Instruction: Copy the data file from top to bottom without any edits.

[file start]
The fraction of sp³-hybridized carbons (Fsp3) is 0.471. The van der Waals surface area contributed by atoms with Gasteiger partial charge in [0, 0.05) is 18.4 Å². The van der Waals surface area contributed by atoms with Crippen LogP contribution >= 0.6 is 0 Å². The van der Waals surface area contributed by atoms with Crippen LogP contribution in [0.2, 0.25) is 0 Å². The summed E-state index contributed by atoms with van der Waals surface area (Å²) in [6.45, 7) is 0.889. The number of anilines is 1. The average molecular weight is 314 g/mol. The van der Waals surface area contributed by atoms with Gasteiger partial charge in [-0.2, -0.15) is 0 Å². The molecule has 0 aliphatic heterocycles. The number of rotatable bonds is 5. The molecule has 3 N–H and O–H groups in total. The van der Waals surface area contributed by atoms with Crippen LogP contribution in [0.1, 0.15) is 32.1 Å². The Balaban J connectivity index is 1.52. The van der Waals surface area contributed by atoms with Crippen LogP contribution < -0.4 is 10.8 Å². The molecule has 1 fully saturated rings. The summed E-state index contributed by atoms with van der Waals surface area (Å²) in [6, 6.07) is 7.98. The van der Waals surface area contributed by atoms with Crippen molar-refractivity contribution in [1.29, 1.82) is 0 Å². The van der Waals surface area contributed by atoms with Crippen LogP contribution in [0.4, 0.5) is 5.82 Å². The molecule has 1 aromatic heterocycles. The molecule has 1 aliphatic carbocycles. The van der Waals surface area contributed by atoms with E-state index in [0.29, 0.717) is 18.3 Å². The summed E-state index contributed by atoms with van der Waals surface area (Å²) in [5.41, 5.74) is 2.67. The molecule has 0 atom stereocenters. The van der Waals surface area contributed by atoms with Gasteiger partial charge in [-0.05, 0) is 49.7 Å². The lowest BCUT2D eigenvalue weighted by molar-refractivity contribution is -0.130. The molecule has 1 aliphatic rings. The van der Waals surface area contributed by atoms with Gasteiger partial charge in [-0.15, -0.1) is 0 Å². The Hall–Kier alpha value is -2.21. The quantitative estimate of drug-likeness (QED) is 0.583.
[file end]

The fraction of sp³-hybridized carbons (Fsp3) is 0.471. The van der Waals surface area contributed by atoms with Gasteiger partial charge in [0, 0.05) is 18.4 Å². The van der Waals surface area contributed by atoms with Crippen LogP contribution >= 0.6 is 0 Å². The van der Waals surface area contributed by atoms with Crippen LogP contribution in [0.2, 0.25) is 0 Å². The summed E-state index contributed by atoms with van der Waals surface area (Å²) in [6.45, 7) is 0.889. The number of anilines is 1. The average molecular weight is 314 g/mol. The van der Waals surface area contributed by atoms with Gasteiger partial charge in [-0.2, -0.15) is 0 Å². The molecule has 0 aliphatic heterocycles. The number of rotatable bonds is 5. The molecule has 3 N–H and O–H groups in total. The van der Waals surface area contributed by atoms with Crippen LogP contribution in [0.1, 0.15) is 32.1 Å². The Balaban J connectivity index is 1.52. The van der Waals surface area contributed by atoms with Crippen LogP contribution < -0.4 is 10.8 Å². The molecule has 1 fully saturated rings. The summed E-state index contributed by atoms with van der Waals surface area (Å²) in [6, 6.07) is 7.98. The van der Waals surface area contributed by atoms with Crippen molar-refractivity contribution in [1.29, 1.82) is 0 Å². The van der Waals surface area contributed by atoms with Crippen LogP contribution in [0.4, 0.5) is 5.82 Å². The molecule has 1 aromatic heterocycles. The molecule has 1 aliphatic carbocycles. The van der Waals surface area contributed by atoms with E-state index in [0.29, 0.717) is 18.3 Å². The summed E-state index contributed by atoms with van der Waals surface area (Å²) in [5.41, 5.74) is 2.67. The molecule has 0 atom stereocenters. The van der Waals surface area contributed by atoms with Gasteiger partial charge in [-0.05, 0) is 49.7 Å². The lowest BCUT2D eigenvalue weighted by molar-refractivity contribution is -0.130. The molecule has 1 aliphatic rings. The van der Waals surface area contributed by atoms with Gasteiger partial charge in [-0.15, -0.1) is 0 Å². The Hall–Kier alpha value is -2.21. The quantitative estimate of drug-likeness (QED) is 0.583.